(a) The defendant may enter a plea to the charged offense or to a lesser included offense as permitted in Rule 15 any time after the commencement of the Omnibus Hearing.
(b) Entry of a plea other than guilty does not waive any jurisdictional or other issue raised for determination in the Omnibus Hearing.
(a) If the defendant enters a plea other than guilty, a trial date must be set.
(b) A defendant must be tried as soon as possible after entry of a plea other than guilty. On demand of any party after entry of such plea, the trial must start within 60 days unless the court finds good cause for a later trial date.
Unless exigent circumstances exist, if trial does not start within 120 days from the date the plea other than guilty is entered and the demand is made, the defendant must be released under any nonmonetary conditions the court orders under Rule 6.01, subd. 1.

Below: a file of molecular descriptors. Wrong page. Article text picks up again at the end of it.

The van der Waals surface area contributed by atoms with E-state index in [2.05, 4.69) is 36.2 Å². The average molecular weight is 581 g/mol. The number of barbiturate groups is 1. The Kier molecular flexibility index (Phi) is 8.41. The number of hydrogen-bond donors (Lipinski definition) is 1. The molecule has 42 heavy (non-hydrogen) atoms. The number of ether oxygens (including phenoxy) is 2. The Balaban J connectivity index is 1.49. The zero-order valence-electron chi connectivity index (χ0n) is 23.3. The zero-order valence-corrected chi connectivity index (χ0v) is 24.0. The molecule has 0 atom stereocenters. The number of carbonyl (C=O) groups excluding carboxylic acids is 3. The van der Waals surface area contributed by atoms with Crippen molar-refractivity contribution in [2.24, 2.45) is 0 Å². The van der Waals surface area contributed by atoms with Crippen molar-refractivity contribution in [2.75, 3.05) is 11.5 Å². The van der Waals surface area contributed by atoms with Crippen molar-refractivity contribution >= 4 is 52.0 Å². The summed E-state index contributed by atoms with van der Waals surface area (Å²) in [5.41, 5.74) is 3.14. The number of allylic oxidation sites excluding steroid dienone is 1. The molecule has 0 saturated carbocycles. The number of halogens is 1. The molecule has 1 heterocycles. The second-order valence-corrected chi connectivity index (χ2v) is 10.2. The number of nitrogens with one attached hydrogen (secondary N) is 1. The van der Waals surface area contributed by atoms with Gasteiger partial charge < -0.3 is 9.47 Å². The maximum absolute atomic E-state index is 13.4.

(Amended effective July 1, 2015.)
A verbatim record must be made.
When a party has timely requested a transcript of the proceedings from the court reporter, it must be provided on the following conditions:
(a) If the defendant has ordered the transcript, the cost must be prepaid unless the public defender or assigned counsel represents the defendant, or the defendant makes a sufficient showing of inability to pay or secure the costs and the court orders that the defendant be supplied with the transcript at the expense of the appropriate governmental unit.
(b) The transcript must be provided to the prosecutor without prepayment.
(c) Transcripts provided to counsel must be filed with the court.